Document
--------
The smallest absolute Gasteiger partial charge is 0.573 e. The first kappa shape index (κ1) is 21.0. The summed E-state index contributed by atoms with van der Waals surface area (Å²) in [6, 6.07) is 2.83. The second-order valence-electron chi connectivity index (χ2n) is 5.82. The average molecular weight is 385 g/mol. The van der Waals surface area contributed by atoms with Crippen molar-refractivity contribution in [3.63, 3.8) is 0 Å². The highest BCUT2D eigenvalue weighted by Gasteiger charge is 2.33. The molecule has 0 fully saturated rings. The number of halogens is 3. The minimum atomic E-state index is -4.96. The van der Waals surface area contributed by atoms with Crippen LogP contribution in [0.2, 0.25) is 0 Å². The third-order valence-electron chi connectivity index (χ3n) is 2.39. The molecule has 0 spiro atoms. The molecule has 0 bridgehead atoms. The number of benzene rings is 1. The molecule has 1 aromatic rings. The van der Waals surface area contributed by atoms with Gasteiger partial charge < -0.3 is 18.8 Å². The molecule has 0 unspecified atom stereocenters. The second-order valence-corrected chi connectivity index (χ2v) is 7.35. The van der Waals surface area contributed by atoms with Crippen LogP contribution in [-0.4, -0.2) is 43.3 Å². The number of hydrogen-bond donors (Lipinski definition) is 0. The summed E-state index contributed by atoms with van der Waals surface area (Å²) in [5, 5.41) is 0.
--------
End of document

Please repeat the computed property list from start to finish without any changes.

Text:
The smallest absolute Gasteiger partial charge is 0.573 e. The first kappa shape index (κ1) is 21.0. The summed E-state index contributed by atoms with van der Waals surface area (Å²) in [6, 6.07) is 2.83. The second-order valence-electron chi connectivity index (χ2n) is 5.82. The average molecular weight is 385 g/mol. The van der Waals surface area contributed by atoms with Crippen molar-refractivity contribution in [3.63, 3.8) is 0 Å². The highest BCUT2D eigenvalue weighted by Gasteiger charge is 2.33. The molecule has 0 fully saturated rings. The number of halogens is 3. The minimum atomic E-state index is -4.96. The van der Waals surface area contributed by atoms with Crippen LogP contribution in [0.2, 0.25) is 0 Å². The third-order valence-electron chi connectivity index (χ3n) is 2.39. The molecule has 0 spiro atoms. The molecule has 0 bridgehead atoms. The number of benzene rings is 1. The molecule has 1 aromatic rings. The van der Waals surface area contributed by atoms with Gasteiger partial charge < -0.3 is 18.8 Å². The molecule has 0 unspecified atom stereocenters. The second-order valence-corrected chi connectivity index (χ2v) is 7.35. The van der Waals surface area contributed by atoms with Crippen LogP contribution in [-0.4, -0.2) is 43.3 Å². The number of hydrogen-bond donors (Lipinski definition) is 0. The summed E-state index contributed by atoms with van der Waals surface area (Å²) in [5, 5.41) is 0.